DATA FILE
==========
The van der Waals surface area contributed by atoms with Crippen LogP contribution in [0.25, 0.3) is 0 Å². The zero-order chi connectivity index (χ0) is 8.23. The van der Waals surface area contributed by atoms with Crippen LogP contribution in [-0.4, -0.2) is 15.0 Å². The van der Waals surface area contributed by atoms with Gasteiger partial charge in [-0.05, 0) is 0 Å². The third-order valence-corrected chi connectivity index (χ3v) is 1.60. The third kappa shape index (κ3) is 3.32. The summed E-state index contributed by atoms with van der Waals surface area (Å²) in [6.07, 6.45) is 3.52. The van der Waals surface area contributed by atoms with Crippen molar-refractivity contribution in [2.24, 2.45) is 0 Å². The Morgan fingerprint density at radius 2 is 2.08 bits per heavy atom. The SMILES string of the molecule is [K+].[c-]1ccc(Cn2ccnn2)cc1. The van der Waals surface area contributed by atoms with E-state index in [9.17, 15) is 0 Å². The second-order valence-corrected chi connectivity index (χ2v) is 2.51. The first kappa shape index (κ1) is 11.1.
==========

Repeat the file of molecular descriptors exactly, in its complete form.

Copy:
The van der Waals surface area contributed by atoms with Crippen LogP contribution in [0.25, 0.3) is 0 Å². The zero-order chi connectivity index (χ0) is 8.23. The van der Waals surface area contributed by atoms with Crippen LogP contribution in [-0.4, -0.2) is 15.0 Å². The van der Waals surface area contributed by atoms with Gasteiger partial charge in [-0.05, 0) is 0 Å². The third-order valence-corrected chi connectivity index (χ3v) is 1.60. The third kappa shape index (κ3) is 3.32. The summed E-state index contributed by atoms with van der Waals surface area (Å²) in [6.07, 6.45) is 3.52. The van der Waals surface area contributed by atoms with Crippen molar-refractivity contribution in [2.24, 2.45) is 0 Å². The Morgan fingerprint density at radius 2 is 2.08 bits per heavy atom. The SMILES string of the molecule is [K+].[c-]1ccc(Cn2ccnn2)cc1. The van der Waals surface area contributed by atoms with E-state index in [9.17, 15) is 0 Å². The second-order valence-corrected chi connectivity index (χ2v) is 2.51. The first kappa shape index (κ1) is 11.1.